Many veterans experience chronic or recurring stomach pain. Sometimes, the cause of this pain can qualify you for VA disability benefits. If you have chronic stomach pain caused by ulcerative colitis, you may be eligible for benefits. That’s why it’s important to understand the ulcerative colitis VA rating.
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You experience frequent issues with your stomach. It hurts constantly and there’s blood in your stool. It’s a frightening situation, especially when you learn your ulcerative colitis may be the result of your military service. This post explains the ulcerative colitis VA rating and the ratings for similar or related conditions.
In this article about the ulcerative colitis VA rating:
Ulcerative colitis in veterans
Ulcerative colitis is a chronic bowel disease that causes inflammation in the digestive tract. Research found veterans are two to three times more likely to have ulcerative colitis than the general population. This increased risk is the result of toxic exposures and extreme stress during military service.
Symptoms of ulcerative colitis include abdominal cramps and pain, rectal bleeding, and bloody diarrhea.
Doctors treat the condition with medication and, sometimes, surgery. If it remains untreated, the inflammation can spread, leading to infections, kidney failure, or a colon rupture. Ulcerative colitis can be life-threatening.
Ulcerative colitis VA rating
The VA rates ulcerative colitis using diagnostic code 7323 in the Schedule of Ratings based on the severity of symptoms. The rating is as follows:
|Monthly payment (vet only)
|Pronounced; resulting in marked malnutrition, anemia, and general debility, or with serious complication as liver abscess
|Severe; with numerous attacks a year and malnutrition, the health only fair during remissions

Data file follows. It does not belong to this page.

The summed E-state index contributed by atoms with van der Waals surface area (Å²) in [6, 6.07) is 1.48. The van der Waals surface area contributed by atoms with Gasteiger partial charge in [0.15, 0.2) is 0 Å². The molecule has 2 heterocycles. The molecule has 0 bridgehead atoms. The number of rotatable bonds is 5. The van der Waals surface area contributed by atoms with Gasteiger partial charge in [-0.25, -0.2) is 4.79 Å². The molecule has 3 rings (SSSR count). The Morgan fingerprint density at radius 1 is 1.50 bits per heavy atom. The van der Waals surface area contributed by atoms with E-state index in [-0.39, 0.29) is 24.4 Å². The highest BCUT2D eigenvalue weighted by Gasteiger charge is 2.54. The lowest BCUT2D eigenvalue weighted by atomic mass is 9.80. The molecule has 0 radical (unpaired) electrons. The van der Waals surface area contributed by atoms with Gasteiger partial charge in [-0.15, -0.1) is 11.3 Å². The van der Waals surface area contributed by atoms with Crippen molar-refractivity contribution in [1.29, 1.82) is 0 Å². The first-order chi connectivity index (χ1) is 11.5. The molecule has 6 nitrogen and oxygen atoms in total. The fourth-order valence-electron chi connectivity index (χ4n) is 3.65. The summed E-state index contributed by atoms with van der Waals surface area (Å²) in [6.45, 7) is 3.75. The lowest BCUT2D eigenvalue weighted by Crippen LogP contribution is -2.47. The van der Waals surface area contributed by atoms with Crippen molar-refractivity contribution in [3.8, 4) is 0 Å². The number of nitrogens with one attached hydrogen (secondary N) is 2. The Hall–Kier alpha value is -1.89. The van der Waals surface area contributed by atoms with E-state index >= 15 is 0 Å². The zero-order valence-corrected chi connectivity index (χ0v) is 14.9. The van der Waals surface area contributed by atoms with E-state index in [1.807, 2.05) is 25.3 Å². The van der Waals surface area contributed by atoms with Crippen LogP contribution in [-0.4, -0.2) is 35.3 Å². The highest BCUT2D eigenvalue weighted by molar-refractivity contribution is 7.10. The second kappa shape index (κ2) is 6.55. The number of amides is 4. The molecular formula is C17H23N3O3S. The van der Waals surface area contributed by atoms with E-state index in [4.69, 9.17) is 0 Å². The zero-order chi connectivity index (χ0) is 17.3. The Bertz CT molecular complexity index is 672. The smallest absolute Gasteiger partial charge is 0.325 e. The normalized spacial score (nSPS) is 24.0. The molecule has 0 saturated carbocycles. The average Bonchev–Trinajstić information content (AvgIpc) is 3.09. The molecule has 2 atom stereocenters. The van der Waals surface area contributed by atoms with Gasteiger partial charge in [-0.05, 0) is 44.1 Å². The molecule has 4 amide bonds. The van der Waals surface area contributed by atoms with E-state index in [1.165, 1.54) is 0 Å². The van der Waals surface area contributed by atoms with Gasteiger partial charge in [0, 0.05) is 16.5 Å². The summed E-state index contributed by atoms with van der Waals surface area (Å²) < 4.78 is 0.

|Moderately severe; with frequent exacerbations
|Moderate; with infrequent exacerbations
DBQ for ulcerative colitis
Disability Benefits Questionnaires (DBQs) are questionnaires provided by the VA that allow a veteran’s medical provider to document evidence about their health condition. Questions and selections on the DBQ are designed to make sure the information provided about your health condition will be helpful and relevant when the VA reviews your claim.
For ulcerative colitis, the VA uses the intestinal conditions DBQ. It’s a six-page document that includes sections such as:
- Your medical history
- Your symptoms and their severity
- Frequency of episodes of bowel disturbance or abdominal distress
- Amount of weight you’ve lost as a result of your intestinal condition
- Presence and severity of malnutrition
- Presence of tumors or neoplasms associated with your condition, as well as any treatment you’ve received for them
- Results of diagnostic tests such as blood work
- How your ulcerative colitis impacts your ability to work
- Any additional notes from the examiner about your condition
Conditions related to ulcerative colitis
Ulcerative colitis is known to lead to other potentially disabling conditions, and in some cases, it may be secondary to other service-related conditions such as PTSD.
Below we highlight a few of the conditions that are most commonly linked to ulcerative colitis.
Because of severe inflammation, people with ulcerative colitis or other types of inflammatory bowel disease (IBD) are at a higher risk of bone loss than the general population.